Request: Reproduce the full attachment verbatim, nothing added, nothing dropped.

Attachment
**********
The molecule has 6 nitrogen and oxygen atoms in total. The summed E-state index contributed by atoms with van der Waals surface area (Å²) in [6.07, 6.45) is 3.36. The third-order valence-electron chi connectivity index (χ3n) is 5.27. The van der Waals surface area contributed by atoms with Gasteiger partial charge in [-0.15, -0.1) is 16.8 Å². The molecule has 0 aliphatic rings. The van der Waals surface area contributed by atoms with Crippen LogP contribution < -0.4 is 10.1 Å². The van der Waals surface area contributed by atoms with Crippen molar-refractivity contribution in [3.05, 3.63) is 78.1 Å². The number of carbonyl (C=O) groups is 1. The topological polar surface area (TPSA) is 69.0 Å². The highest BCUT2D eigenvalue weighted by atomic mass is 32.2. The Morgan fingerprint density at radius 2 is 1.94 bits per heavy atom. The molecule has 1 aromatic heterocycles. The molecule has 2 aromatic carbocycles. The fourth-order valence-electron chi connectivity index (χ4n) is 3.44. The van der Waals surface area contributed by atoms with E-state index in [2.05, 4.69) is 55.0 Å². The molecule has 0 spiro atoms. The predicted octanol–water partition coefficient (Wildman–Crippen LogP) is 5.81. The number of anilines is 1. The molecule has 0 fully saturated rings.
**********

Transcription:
The molecule has 6 nitrogen and oxygen atoms in total. The summed E-state index contributed by atoms with van der Waals surface area (Å²) in [6.07, 6.45) is 3.36. The third-order valence-electron chi connectivity index (χ3n) is 5.27. The van der Waals surface area contributed by atoms with Gasteiger partial charge in [-0.15, -0.1) is 16.8 Å². The molecule has 0 aliphatic rings. The van der Waals surface area contributed by atoms with Crippen LogP contribution < -0.4 is 10.1 Å². The van der Waals surface area contributed by atoms with Crippen molar-refractivity contribution in [3.05, 3.63) is 78.1 Å². The number of carbonyl (C=O) groups is 1. The topological polar surface area (TPSA) is 69.0 Å². The highest BCUT2D eigenvalue weighted by atomic mass is 32.2. The Morgan fingerprint density at radius 2 is 1.94 bits per heavy atom. The molecule has 1 aromatic heterocycles. The molecule has 2 aromatic carbocycles. The fourth-order valence-electron chi connectivity index (χ4n) is 3.44. The van der Waals surface area contributed by atoms with E-state index in [2.05, 4.69) is 55.0 Å². The molecule has 0 spiro atoms. The predicted octanol–water partition coefficient (Wildman–Crippen LogP) is 5.81. The number of anilines is 1. The molecule has 0 fully saturated rings.